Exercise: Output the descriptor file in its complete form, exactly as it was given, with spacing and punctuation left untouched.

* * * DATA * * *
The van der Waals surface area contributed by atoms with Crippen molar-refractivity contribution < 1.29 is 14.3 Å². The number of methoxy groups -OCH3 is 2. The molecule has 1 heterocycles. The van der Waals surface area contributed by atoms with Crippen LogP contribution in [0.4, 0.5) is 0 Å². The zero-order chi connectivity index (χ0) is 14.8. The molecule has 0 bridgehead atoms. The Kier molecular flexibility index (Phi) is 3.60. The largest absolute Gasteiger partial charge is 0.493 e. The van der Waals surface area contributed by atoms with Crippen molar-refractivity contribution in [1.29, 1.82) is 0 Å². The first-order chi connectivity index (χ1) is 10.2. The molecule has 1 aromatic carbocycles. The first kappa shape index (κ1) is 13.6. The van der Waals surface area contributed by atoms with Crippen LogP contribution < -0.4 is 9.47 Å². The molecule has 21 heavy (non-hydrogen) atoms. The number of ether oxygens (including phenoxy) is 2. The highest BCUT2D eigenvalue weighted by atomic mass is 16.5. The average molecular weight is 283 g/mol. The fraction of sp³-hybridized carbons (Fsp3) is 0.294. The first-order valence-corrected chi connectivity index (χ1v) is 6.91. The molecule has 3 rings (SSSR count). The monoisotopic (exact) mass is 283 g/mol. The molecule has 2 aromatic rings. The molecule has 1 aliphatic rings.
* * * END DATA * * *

The van der Waals surface area contributed by atoms with Crippen molar-refractivity contribution < 1.29 is 14.3 Å². The number of methoxy groups -OCH3 is 2. The molecule has 1 heterocycles. The van der Waals surface area contributed by atoms with Crippen LogP contribution in [0.4, 0.5) is 0 Å². The zero-order chi connectivity index (χ0) is 14.8. The molecule has 0 bridgehead atoms. The Kier molecular flexibility index (Phi) is 3.60. The largest absolute Gasteiger partial charge is 0.493 e. The van der Waals surface area contributed by atoms with Crippen molar-refractivity contribution in [1.29, 1.82) is 0 Å². The first-order chi connectivity index (χ1) is 10.2. The molecule has 1 aromatic carbocycles. The first kappa shape index (κ1) is 13.6. The van der Waals surface area contributed by atoms with Crippen LogP contribution < -0.4 is 9.47 Å². The molecule has 21 heavy (non-hydrogen) atoms. The number of ether oxygens (including phenoxy) is 2. The highest BCUT2D eigenvalue weighted by atomic mass is 16.5. The average molecular weight is 283 g/mol. The fraction of sp³-hybridized carbons (Fsp3) is 0.294. The first-order valence-corrected chi connectivity index (χ1v) is 6.91. The molecule has 3 rings (SSSR count). The monoisotopic (exact) mass is 283 g/mol. The molecule has 2 aromatic rings. The molecule has 1 aliphatic rings.